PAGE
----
Why being aggressive about passive-house construction might be cheaper than you think

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There's no arguing the environmental benefits of living in an eco-friendly home, let alone how much it can save you on energy bills. But often, the biggest hurdle is the upfront cost of actually going green, or buying an apartment that's already built green. But maybe it doesn't have to be this way? The New York Post made the case yesterday that building or renovating to "passive house" standards—a hyper-efficient way that seals off a home from the elements, rendering typical heating and cooling systems unnecessary and allowing owners to shrink their environmental footprint—won't add many extra costs to your bottom line, and promises huge savings once you're actually living there. (Bonus: hermetically sealing a house against temperature fluctuations is also a highly effective way of blocking out street noise.)

Granted, top-of-the-line green construction does seem to have mostly made its way into the realm of new construction buildings, or high-priced Brooklyn townhouses. But it may not be this way for long: Consider the case of Kurt Roeloffs, who explained of his passive renovation of an UWS townhouse, "It was the most economic way, because it focused on energy reduction rather than other sustainability measures. When you have to use local materials or wood from sources that have sustainable forestry practices to earn you LEED credits, that clearly costs you money to do."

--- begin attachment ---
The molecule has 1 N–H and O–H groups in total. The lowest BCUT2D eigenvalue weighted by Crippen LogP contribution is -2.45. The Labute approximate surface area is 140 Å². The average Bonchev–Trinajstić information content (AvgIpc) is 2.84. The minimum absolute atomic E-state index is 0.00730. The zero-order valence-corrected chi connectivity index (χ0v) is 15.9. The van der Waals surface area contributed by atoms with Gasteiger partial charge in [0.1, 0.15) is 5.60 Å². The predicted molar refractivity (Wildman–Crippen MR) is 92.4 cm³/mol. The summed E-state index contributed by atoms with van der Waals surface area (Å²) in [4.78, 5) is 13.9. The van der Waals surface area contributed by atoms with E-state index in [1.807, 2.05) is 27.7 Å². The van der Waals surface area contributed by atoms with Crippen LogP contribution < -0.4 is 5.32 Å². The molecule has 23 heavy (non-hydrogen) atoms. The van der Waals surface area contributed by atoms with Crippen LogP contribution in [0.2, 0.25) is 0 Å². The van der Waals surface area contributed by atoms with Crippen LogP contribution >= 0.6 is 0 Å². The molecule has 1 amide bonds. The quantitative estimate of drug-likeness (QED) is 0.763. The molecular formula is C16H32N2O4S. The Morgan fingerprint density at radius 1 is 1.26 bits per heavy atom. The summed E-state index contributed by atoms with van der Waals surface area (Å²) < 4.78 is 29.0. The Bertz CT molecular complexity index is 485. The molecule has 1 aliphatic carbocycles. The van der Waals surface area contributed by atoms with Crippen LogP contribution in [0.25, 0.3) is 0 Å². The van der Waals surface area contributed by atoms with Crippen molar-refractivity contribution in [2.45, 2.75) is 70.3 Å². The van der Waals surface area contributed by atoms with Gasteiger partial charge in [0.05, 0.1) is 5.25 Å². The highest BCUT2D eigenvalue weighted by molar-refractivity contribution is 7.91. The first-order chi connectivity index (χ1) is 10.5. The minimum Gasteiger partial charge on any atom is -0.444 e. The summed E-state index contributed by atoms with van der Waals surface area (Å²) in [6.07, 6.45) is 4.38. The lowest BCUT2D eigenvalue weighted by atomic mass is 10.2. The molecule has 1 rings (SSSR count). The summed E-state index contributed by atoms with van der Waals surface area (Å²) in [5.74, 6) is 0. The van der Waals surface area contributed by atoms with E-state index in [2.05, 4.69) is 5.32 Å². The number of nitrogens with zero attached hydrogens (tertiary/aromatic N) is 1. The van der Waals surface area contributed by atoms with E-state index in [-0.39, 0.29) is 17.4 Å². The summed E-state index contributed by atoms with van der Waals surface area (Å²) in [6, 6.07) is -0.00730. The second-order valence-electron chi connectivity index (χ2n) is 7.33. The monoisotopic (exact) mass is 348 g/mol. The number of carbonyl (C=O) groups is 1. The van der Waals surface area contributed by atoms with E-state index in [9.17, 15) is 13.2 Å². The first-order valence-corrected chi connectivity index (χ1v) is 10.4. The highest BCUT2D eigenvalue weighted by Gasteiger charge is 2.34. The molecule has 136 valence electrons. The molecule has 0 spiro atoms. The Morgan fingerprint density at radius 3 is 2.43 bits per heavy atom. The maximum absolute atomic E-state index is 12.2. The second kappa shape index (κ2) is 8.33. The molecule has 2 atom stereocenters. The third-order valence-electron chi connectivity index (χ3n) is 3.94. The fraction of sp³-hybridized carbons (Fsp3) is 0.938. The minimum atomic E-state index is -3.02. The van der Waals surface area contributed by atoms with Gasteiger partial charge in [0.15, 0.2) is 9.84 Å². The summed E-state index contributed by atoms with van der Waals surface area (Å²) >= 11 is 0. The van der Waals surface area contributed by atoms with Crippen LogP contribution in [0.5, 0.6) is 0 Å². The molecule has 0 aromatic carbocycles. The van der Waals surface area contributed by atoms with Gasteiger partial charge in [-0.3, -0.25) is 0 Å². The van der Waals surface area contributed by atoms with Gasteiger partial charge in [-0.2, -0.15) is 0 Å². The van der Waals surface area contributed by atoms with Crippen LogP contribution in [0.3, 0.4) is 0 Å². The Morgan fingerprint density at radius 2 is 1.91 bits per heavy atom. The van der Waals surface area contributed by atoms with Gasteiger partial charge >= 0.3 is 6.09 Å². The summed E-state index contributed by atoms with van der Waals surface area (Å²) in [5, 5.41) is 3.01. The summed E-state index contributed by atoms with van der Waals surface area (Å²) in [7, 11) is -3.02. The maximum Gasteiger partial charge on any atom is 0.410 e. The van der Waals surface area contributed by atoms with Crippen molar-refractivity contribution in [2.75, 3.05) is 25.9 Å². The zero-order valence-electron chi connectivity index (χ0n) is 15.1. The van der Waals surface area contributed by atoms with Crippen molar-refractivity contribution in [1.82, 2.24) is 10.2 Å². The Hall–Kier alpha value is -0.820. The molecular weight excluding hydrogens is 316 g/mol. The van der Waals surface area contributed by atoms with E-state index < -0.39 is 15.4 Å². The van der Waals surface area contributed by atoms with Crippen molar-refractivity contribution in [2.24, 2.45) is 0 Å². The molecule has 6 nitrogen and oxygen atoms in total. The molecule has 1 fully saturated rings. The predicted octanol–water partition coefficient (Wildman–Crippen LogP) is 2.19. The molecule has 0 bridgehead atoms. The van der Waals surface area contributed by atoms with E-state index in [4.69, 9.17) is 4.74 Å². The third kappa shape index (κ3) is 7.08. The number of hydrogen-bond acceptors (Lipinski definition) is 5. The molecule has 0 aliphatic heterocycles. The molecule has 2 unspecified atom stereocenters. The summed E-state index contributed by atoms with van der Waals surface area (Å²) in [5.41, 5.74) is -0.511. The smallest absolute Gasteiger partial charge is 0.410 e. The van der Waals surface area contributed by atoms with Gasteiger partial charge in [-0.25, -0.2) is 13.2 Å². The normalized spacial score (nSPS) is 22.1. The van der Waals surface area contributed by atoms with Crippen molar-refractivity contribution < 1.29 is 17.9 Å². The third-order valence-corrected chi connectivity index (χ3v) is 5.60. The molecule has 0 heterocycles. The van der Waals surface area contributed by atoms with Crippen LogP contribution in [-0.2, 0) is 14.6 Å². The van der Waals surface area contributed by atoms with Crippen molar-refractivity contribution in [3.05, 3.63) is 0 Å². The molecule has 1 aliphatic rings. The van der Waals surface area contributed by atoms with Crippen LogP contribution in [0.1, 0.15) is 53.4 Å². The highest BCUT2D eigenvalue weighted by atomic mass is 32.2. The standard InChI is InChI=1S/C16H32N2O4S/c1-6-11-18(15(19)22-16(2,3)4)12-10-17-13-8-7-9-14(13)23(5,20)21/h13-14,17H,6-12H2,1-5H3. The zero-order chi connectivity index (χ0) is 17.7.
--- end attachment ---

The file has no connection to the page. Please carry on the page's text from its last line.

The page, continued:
Translation: when it comes to upping a place's environmentally-friendly credentials, building with an eye to reducing its energy footprint is a whole lot cheaper than trucking in high-priced special materials. Overall, Roeloffs estimates that going passive added "between zero and two percent" to the total cost of his project, noting, "you spend more on insulation, you spend less on core heating and cooling equipment."

New York Passive House (a non-profit) puts the estimates a bit higher,  per the Post, at five to 10 percent additional cost for "any ground-up project or renovation." On the flip side, utility bills will be a fraction of what they would be otherwise, and you'll be protected against fluctuations in the cost of energy.

Of course, not all of us happen to have high-end renovations in the works, or the budget to take on one. In that case, it's still worth looking into getting solar panels added to your building's roof—New York State offers hefty tax breaks. (We've got more tips on more green, budget-friendly building upgrades here.) And hey, if all else feels, you could always get on the composting bandwagon.


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Compost 101: all the dirt New Yorkers need for "organics collection"

Energy upgrades don't have to cost your building a ton of money

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